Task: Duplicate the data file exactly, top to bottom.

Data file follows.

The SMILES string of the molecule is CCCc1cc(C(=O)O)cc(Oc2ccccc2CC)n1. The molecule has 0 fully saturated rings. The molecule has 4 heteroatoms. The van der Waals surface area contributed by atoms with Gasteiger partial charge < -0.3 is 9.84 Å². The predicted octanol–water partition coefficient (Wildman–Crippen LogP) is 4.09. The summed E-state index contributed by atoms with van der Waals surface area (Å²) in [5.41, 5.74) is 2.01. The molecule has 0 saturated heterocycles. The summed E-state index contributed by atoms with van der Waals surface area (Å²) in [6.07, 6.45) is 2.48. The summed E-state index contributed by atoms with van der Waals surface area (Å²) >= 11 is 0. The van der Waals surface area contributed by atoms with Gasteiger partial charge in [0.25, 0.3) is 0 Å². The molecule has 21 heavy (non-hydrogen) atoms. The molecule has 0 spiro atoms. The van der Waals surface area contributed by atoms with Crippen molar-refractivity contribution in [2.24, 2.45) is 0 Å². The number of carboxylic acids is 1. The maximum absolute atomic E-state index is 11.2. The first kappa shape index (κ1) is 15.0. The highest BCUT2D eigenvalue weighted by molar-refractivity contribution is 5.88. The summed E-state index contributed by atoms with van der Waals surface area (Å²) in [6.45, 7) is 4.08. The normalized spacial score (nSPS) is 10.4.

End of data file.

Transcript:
The SMILES string of the molecule is CCCc1cc(C(=O)O)cc(Oc2ccccc2CC)n1. The molecule has 0 fully saturated rings. The molecule has 4 heteroatoms. The van der Waals surface area contributed by atoms with Gasteiger partial charge < -0.3 is 9.84 Å². The predicted octanol–water partition coefficient (Wildman–Crippen LogP) is 4.09. The summed E-state index contributed by atoms with van der Waals surface area (Å²) in [5.41, 5.74) is 2.01. The molecule has 0 saturated heterocycles. The summed E-state index contributed by atoms with van der Waals surface area (Å²) in [6.07, 6.45) is 2.48. The summed E-state index contributed by atoms with van der Waals surface area (Å²) >= 11 is 0. The van der Waals surface area contributed by atoms with Gasteiger partial charge in [0.25, 0.3) is 0 Å². The molecule has 21 heavy (non-hydrogen) atoms. The molecule has 0 spiro atoms. The van der Waals surface area contributed by atoms with Crippen molar-refractivity contribution in [2.24, 2.45) is 0 Å². The number of carboxylic acids is 1. The maximum absolute atomic E-state index is 11.2. The first kappa shape index (κ1) is 15.0. The highest BCUT2D eigenvalue weighted by molar-refractivity contribution is 5.88. The summed E-state index contributed by atoms with van der Waals surface area (Å²) in [6.45, 7) is 4.08. The normalized spacial score (nSPS) is 10.4.